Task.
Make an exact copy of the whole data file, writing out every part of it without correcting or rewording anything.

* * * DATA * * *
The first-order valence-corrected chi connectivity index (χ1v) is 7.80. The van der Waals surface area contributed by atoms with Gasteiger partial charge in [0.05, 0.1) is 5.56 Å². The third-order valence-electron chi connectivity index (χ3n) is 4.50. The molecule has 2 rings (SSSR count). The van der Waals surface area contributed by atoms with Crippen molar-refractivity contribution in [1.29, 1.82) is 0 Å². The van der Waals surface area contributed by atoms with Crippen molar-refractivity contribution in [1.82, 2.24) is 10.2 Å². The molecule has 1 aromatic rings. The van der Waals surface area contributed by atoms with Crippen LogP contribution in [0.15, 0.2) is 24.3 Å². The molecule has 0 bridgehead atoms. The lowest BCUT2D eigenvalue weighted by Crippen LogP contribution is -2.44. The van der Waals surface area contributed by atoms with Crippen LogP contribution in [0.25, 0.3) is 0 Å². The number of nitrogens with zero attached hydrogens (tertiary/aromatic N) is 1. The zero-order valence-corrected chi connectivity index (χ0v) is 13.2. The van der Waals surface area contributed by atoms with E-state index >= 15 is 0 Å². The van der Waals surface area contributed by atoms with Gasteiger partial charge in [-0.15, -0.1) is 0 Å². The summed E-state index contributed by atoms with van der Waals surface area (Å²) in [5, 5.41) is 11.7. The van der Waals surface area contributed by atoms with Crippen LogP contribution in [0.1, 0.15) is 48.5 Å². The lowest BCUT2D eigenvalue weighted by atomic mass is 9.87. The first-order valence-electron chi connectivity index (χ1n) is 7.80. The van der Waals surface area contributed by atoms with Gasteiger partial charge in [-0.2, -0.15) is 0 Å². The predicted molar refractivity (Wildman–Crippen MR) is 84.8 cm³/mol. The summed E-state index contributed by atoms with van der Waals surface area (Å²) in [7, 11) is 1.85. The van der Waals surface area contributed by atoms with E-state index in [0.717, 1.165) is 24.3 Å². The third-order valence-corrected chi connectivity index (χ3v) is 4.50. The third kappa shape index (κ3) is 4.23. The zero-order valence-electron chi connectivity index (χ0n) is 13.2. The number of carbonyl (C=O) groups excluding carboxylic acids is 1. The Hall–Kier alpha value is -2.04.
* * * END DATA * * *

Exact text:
The first-order valence-corrected chi connectivity index (χ1v) is 7.80. The van der Waals surface area contributed by atoms with Gasteiger partial charge in [0.05, 0.1) is 5.56 Å². The third-order valence-electron chi connectivity index (χ3n) is 4.50. The molecule has 2 rings (SSSR count). The van der Waals surface area contributed by atoms with Crippen molar-refractivity contribution in [1.29, 1.82) is 0 Å². The van der Waals surface area contributed by atoms with Crippen molar-refractivity contribution in [1.82, 2.24) is 10.2 Å². The molecule has 1 aromatic rings. The van der Waals surface area contributed by atoms with Crippen LogP contribution in [0.15, 0.2) is 24.3 Å². The molecule has 0 bridgehead atoms. The lowest BCUT2D eigenvalue weighted by Crippen LogP contribution is -2.44. The van der Waals surface area contributed by atoms with Crippen LogP contribution in [0.25, 0.3) is 0 Å². The number of nitrogens with zero attached hydrogens (tertiary/aromatic N) is 1. The zero-order valence-corrected chi connectivity index (χ0v) is 13.2. The van der Waals surface area contributed by atoms with E-state index >= 15 is 0 Å². The van der Waals surface area contributed by atoms with Gasteiger partial charge in [-0.15, -0.1) is 0 Å². The summed E-state index contributed by atoms with van der Waals surface area (Å²) in [5, 5.41) is 11.7. The van der Waals surface area contributed by atoms with Crippen LogP contribution in [0.1, 0.15) is 48.5 Å². The lowest BCUT2D eigenvalue weighted by atomic mass is 9.87. The first-order valence-electron chi connectivity index (χ1n) is 7.80. The van der Waals surface area contributed by atoms with Gasteiger partial charge in [-0.2, -0.15) is 0 Å². The predicted molar refractivity (Wildman–Crippen MR) is 84.8 cm³/mol. The summed E-state index contributed by atoms with van der Waals surface area (Å²) in [7, 11) is 1.85. The van der Waals surface area contributed by atoms with E-state index in [0.717, 1.165) is 24.3 Å². The third-order valence-corrected chi connectivity index (χ3v) is 4.50. The third kappa shape index (κ3) is 4.23. The zero-order valence-electron chi connectivity index (χ0n) is 13.2. The number of carbonyl (C=O) groups excluding carboxylic acids is 1. The Hall–Kier alpha value is -2.04.